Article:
Statistical Inference For Non-linear Mixed Effects Models Involving Ordinary Differential Equations

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Title: Statistical Inference For Non-linear Mixed Effects Models Involving Ordinary Differential Equations
Author: Goyal, Lovely
Advisors: Sujit K. Ghosh, Committee Chair
Abstract: In the context of nonlinear mixed effect modeling, 'within subject mechanisms' are often represented by a system of nonlinear ordinary differential equations (ODE), whose parameters characterize the different characteristics of the underlying population. These models are useful because they offer a flexible framework where parameters for both individuals and population can be estimated by combining information across all subjects. Estimating parameters for these models becomes challenging in the absence of any analytical solution for the system of ODEs involved in the modeling. In this thesis we proposed two estimation approaches (i) Bayesian Euler's Approximation Method (BEAM) and (ii) Splines Euler's Approximation Method (SEAM). While we proposed SEAM only for the fixed effect models, BEAM is described for fixed as well as mixed effects models. Both of these approaches involve the likelihood approximation based on the naive Euler's numerical approximation method, thereby providing an analytic closed form approximation for the mean function. SEAM combines the Euler's approximation with Spline interpolation to obtain the parameter estimates for each subject separately. On the other hand, BEAM combines the likelihood approximation with the existing Bayesian hierarchical modeling framework to obtain the parameter estimates. For illustration purposes, we presented the real data analyses and simulation studies for both fixed and mixed effects models and compared the results with estimates from the NLS method (fixed effects model) and from the NLME method (mixed effects model). For both type of models, proposed methodologies provide competitive results in terms of estimation accuracy and efficiency. The Bayesian Euler's approximation method was also used to estimate parameters involved in an HIV model, for which an analytical closed form mean function is not available.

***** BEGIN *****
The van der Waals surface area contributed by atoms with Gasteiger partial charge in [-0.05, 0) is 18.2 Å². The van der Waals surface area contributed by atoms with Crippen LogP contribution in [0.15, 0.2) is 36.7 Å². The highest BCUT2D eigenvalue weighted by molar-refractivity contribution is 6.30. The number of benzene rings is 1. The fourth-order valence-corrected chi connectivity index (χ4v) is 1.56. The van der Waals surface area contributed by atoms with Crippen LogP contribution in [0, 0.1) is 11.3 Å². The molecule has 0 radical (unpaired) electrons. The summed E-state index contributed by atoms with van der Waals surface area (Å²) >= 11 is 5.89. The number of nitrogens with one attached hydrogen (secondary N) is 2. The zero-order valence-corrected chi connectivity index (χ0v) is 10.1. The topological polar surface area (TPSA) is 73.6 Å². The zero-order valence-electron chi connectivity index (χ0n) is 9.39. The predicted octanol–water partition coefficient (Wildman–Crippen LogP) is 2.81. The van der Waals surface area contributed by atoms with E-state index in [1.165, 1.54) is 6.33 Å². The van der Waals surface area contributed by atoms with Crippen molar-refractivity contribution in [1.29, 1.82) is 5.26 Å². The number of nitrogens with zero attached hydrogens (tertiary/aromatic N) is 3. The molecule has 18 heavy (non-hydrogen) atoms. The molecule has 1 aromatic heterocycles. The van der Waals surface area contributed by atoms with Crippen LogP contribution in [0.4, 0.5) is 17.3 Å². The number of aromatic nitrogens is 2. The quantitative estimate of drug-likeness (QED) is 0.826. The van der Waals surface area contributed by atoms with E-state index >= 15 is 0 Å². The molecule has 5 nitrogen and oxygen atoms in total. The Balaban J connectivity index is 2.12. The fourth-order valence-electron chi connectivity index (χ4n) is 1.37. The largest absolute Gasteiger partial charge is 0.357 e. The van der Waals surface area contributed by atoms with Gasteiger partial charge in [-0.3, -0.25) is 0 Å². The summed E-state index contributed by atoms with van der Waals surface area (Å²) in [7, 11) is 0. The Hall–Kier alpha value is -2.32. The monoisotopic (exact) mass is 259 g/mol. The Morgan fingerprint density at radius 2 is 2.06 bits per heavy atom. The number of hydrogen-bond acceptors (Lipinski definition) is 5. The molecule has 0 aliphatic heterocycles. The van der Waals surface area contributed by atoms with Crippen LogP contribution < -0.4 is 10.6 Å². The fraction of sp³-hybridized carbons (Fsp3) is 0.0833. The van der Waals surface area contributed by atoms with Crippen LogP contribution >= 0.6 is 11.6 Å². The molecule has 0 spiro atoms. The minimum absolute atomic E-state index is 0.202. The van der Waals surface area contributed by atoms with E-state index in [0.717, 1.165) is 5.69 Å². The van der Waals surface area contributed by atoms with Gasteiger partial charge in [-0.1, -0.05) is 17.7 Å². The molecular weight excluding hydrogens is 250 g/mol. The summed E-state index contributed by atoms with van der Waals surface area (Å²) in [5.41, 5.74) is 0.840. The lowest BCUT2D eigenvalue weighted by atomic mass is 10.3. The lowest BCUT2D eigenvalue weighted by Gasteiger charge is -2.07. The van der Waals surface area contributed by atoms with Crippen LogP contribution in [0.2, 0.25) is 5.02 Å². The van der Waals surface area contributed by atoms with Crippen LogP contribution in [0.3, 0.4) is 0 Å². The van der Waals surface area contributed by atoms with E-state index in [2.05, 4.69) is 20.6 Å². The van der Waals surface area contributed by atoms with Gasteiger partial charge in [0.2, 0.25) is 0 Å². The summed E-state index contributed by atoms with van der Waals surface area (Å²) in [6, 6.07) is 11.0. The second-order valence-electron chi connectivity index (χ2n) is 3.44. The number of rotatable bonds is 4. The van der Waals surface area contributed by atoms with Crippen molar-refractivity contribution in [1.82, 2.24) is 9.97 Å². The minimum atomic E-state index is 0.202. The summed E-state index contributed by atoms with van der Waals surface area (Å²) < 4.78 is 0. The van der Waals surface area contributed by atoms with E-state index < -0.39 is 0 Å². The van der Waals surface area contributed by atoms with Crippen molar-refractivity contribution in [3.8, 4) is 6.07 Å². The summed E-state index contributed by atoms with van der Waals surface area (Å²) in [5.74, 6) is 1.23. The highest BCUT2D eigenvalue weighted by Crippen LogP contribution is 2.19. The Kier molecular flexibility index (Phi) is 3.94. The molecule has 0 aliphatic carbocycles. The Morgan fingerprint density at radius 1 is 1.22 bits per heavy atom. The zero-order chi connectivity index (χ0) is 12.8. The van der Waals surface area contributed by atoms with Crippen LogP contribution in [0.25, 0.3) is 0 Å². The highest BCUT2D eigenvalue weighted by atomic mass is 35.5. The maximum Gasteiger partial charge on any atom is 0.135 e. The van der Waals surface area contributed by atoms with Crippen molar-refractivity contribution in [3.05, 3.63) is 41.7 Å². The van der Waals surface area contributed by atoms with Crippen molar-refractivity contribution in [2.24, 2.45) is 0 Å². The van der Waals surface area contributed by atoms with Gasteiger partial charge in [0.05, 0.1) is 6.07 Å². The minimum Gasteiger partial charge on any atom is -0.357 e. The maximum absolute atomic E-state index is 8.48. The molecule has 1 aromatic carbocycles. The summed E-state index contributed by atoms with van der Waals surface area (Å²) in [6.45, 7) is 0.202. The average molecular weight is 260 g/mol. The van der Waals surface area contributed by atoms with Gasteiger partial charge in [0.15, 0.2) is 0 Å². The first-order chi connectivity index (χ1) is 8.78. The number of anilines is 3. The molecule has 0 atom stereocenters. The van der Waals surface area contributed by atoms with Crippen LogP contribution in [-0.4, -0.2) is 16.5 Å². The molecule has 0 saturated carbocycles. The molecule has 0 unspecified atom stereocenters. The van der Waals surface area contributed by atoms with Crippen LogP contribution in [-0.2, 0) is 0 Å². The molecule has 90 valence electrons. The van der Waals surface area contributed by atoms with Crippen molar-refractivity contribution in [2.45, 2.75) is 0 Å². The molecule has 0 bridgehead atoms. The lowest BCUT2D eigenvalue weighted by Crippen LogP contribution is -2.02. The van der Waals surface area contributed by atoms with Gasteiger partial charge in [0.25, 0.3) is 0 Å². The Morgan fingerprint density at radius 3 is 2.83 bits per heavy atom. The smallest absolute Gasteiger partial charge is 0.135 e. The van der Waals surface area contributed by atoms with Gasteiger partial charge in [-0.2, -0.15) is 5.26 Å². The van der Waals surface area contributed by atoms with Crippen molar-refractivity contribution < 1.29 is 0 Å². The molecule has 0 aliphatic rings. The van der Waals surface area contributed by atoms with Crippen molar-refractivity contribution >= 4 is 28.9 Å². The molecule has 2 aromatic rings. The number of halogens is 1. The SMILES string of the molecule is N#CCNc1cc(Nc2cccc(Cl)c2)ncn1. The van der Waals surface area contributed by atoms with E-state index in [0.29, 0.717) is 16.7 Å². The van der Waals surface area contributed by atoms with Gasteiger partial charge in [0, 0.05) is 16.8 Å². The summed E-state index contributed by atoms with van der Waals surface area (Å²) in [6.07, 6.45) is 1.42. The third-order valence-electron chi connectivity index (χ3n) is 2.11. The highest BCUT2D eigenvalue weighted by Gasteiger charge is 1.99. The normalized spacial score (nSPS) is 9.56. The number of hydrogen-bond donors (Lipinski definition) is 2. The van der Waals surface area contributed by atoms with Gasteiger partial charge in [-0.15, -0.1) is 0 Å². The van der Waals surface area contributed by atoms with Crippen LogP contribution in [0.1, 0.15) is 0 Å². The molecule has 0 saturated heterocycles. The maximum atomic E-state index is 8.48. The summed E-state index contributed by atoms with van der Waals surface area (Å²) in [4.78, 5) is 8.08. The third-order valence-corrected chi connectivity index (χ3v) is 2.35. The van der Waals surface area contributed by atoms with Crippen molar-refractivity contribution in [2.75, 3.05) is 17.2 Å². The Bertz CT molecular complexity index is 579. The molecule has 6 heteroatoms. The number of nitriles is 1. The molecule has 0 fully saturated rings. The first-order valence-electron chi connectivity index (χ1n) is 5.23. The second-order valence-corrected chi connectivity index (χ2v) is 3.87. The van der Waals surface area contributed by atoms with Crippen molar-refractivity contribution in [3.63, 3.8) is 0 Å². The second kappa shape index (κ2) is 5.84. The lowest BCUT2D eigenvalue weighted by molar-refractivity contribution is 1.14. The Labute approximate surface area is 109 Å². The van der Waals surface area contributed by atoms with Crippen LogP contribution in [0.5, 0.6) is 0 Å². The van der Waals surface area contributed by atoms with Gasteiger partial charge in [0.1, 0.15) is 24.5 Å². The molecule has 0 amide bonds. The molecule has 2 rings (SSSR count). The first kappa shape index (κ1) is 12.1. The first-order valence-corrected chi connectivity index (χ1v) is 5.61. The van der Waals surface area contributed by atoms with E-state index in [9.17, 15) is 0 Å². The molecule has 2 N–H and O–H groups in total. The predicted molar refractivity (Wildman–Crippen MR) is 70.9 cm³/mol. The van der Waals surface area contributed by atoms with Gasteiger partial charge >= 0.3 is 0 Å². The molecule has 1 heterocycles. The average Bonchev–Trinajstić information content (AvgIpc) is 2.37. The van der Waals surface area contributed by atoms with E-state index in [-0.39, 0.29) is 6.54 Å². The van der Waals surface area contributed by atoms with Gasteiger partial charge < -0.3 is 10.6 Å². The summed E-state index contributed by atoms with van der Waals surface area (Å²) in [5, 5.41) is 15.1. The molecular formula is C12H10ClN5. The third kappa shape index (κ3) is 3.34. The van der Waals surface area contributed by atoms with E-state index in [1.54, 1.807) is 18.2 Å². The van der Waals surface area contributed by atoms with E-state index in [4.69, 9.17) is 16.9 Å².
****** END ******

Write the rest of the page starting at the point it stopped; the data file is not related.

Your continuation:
Date: 2006-07-06
Degree: PhD
Discipline: Statistics

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